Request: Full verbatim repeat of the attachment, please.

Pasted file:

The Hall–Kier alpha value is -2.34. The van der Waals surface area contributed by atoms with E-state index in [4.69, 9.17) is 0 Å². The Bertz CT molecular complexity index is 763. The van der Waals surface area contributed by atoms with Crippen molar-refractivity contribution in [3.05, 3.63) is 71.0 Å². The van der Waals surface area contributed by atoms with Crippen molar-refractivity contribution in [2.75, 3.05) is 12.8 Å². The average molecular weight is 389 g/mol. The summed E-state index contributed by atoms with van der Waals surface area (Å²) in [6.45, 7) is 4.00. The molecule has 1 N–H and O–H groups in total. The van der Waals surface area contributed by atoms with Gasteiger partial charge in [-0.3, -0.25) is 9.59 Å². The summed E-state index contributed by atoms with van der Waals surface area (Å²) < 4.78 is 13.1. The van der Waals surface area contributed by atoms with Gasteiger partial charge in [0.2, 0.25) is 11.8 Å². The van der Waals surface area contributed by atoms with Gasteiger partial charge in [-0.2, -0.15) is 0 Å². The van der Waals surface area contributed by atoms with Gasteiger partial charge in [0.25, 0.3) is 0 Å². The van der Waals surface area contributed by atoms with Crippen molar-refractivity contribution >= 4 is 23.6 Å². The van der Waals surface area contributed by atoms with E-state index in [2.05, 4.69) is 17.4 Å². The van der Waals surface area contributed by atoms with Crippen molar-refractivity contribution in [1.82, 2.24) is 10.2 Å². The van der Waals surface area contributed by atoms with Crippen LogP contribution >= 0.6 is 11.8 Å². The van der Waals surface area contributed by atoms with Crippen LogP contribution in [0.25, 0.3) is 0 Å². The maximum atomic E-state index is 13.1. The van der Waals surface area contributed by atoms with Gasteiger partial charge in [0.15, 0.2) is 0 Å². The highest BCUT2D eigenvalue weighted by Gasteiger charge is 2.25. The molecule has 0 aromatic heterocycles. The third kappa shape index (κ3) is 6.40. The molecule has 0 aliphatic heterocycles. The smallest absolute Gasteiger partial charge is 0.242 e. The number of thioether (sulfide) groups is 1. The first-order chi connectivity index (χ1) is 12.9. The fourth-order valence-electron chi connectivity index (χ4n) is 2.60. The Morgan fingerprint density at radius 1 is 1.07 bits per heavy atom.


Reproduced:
The Hall–Kier alpha value is -2.34. The van der Waals surface area contributed by atoms with E-state index in [4.69, 9.17) is 0 Å². The Bertz CT molecular complexity index is 763. The van der Waals surface area contributed by atoms with Crippen molar-refractivity contribution in [3.05, 3.63) is 71.0 Å². The van der Waals surface area contributed by atoms with Crippen molar-refractivity contribution in [2.75, 3.05) is 12.8 Å². The average molecular weight is 389 g/mol. The summed E-state index contributed by atoms with van der Waals surface area (Å²) in [6.45, 7) is 4.00. The molecule has 1 N–H and O–H groups in total. The van der Waals surface area contributed by atoms with Gasteiger partial charge in [-0.3, -0.25) is 9.59 Å². The summed E-state index contributed by atoms with van der Waals surface area (Å²) < 4.78 is 13.1. The van der Waals surface area contributed by atoms with Gasteiger partial charge in [0.2, 0.25) is 11.8 Å². The van der Waals surface area contributed by atoms with Gasteiger partial charge in [-0.2, -0.15) is 0 Å². The van der Waals surface area contributed by atoms with Gasteiger partial charge in [0.25, 0.3) is 0 Å². The van der Waals surface area contributed by atoms with Crippen molar-refractivity contribution >= 4 is 23.6 Å². The van der Waals surface area contributed by atoms with E-state index in [2.05, 4.69) is 17.4 Å². The van der Waals surface area contributed by atoms with Crippen molar-refractivity contribution in [1.82, 2.24) is 10.2 Å². The van der Waals surface area contributed by atoms with Crippen LogP contribution >= 0.6 is 11.8 Å². The van der Waals surface area contributed by atoms with Crippen LogP contribution in [0.25, 0.3) is 0 Å². The maximum atomic E-state index is 13.1. The van der Waals surface area contributed by atoms with Gasteiger partial charge in [0.15, 0.2) is 0 Å². The highest BCUT2D eigenvalue weighted by Gasteiger charge is 2.25. The molecule has 0 aromatic heterocycles. The third kappa shape index (κ3) is 6.40. The molecule has 0 aliphatic heterocycles. The smallest absolute Gasteiger partial charge is 0.242 e. The number of thioether (sulfide) groups is 1. The first-order chi connectivity index (χ1) is 12.9. The fourth-order valence-electron chi connectivity index (χ4n) is 2.60. The Morgan fingerprint density at radius 1 is 1.07 bits per heavy atom.